A few weeks in and the baby is breathing like a 90-year-old man. It’s all huffing, puffing and blowing the house down. Exactly the way you’d huff and puff if you’d been living in dry, air-conditioned air your entire life and no one had told you how to blow your nose. As it turns out, babies can’t blow their nose. This was a problem we never anticipated.
Some Google searches revealed a few nasal aspirator solutions. Most of them looked like something you’d baste a turkey with.
Figure A. One of these is a Turkey baster, one is a baby nasal aspirator. Can you pick the difference?
The product with the best reviews was a Swedish solution named the Nosefrida. Heck, they even have 3,000 followers on Twitter, that’s a lot of fans for a snotsucker. You could buy one for $15.95, or a pack of 30 for $220. It looks like this:
It looked like a good idea, but the baby’s nose was blocked now and we didn’t want to wait a few days for delivery. To be honest, it looked just like a biro and a filter with a tube on the end. It could be that hard to make at home.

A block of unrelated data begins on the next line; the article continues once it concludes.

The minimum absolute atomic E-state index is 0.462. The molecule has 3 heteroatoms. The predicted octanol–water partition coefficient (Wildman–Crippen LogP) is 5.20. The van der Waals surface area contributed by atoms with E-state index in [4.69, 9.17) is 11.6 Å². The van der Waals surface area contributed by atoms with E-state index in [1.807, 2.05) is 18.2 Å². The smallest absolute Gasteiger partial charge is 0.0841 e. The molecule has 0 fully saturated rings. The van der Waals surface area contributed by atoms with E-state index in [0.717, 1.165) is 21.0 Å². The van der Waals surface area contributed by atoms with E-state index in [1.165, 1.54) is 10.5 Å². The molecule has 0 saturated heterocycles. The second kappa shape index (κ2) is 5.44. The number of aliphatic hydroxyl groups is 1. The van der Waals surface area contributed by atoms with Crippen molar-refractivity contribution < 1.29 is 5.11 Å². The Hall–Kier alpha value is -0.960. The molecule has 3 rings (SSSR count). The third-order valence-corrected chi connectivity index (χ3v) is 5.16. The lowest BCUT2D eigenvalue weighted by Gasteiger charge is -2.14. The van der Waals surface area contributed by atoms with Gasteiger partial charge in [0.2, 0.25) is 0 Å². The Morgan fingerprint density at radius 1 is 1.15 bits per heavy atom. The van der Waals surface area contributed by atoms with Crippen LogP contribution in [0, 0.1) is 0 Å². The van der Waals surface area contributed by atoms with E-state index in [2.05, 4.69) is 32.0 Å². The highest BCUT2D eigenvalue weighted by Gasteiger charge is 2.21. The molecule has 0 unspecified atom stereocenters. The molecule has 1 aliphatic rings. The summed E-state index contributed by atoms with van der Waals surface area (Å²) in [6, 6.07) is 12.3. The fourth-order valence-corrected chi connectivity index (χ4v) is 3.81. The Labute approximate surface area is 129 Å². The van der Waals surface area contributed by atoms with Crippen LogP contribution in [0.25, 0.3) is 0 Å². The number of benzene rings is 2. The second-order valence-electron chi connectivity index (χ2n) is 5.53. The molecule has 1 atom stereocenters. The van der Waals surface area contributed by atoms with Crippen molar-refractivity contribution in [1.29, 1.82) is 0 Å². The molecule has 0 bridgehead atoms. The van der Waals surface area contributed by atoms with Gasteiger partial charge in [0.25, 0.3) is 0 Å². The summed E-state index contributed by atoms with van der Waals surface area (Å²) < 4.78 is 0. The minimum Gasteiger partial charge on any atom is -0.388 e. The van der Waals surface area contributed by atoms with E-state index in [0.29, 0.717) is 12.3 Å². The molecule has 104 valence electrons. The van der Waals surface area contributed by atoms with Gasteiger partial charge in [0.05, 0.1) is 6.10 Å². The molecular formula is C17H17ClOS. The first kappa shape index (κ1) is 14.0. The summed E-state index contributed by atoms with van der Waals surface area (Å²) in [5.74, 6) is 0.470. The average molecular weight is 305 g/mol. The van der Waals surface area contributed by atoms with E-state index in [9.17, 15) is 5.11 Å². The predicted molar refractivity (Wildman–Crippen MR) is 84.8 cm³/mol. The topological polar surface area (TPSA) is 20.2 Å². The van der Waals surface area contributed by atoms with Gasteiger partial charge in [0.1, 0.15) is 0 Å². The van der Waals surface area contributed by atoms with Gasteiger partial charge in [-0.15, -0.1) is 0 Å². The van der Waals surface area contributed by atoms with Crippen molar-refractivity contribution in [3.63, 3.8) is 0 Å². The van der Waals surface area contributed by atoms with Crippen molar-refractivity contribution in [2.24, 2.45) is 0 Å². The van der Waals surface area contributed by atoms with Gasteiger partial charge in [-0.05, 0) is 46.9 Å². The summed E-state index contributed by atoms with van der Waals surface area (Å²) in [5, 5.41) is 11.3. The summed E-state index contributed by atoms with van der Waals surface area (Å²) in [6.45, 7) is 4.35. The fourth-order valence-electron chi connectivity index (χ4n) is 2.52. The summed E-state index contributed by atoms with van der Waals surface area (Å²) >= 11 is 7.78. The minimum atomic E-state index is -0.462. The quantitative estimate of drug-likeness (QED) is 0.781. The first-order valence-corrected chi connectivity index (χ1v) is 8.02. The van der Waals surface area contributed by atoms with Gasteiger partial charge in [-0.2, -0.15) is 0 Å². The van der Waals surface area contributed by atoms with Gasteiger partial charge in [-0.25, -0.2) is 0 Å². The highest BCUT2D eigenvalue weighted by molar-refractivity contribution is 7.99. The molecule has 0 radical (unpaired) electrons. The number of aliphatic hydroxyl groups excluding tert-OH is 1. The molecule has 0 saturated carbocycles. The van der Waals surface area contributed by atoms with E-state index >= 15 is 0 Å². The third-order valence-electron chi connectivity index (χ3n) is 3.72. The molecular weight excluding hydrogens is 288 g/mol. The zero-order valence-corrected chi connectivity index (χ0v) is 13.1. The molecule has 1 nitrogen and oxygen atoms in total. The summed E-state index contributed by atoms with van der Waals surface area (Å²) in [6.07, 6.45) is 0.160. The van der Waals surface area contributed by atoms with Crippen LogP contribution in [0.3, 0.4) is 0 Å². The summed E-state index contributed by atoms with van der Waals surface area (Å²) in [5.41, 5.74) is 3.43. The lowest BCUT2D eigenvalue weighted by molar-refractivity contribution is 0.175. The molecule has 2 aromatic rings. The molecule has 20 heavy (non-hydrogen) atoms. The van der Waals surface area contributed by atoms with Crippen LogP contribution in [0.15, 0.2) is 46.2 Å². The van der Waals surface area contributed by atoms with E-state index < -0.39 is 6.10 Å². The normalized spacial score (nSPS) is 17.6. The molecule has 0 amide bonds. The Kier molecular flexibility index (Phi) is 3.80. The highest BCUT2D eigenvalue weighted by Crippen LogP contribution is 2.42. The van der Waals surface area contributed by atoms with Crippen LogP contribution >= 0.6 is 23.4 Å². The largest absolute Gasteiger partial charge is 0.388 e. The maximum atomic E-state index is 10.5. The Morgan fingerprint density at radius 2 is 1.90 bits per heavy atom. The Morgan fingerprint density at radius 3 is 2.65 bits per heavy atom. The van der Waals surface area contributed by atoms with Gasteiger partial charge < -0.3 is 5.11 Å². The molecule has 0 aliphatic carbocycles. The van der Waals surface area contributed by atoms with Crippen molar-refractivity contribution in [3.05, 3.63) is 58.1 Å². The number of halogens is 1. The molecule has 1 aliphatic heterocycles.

So we got a biro, emptied the pen bits out, put a double-wrapped layer of muslin cloth on the widest end, put the narrow end in bub’s nose, sucked, and, hey presto: booger central.
Is it hygenic? Seems to be. The snot doesn’t get too far up the pen. The cloth is there as a backstop but no gunk got anywhere near the wrong end.
Did baby like it? Erm. No. Not during the sucking process, but afterwards he was breathing easy again.
Did it work? A treat.
Has our biro pen snot sucking solution been approved by the medical profession in a series of robust trials? No.
Are we going to keep giving it a go until our doctor says no? Yes.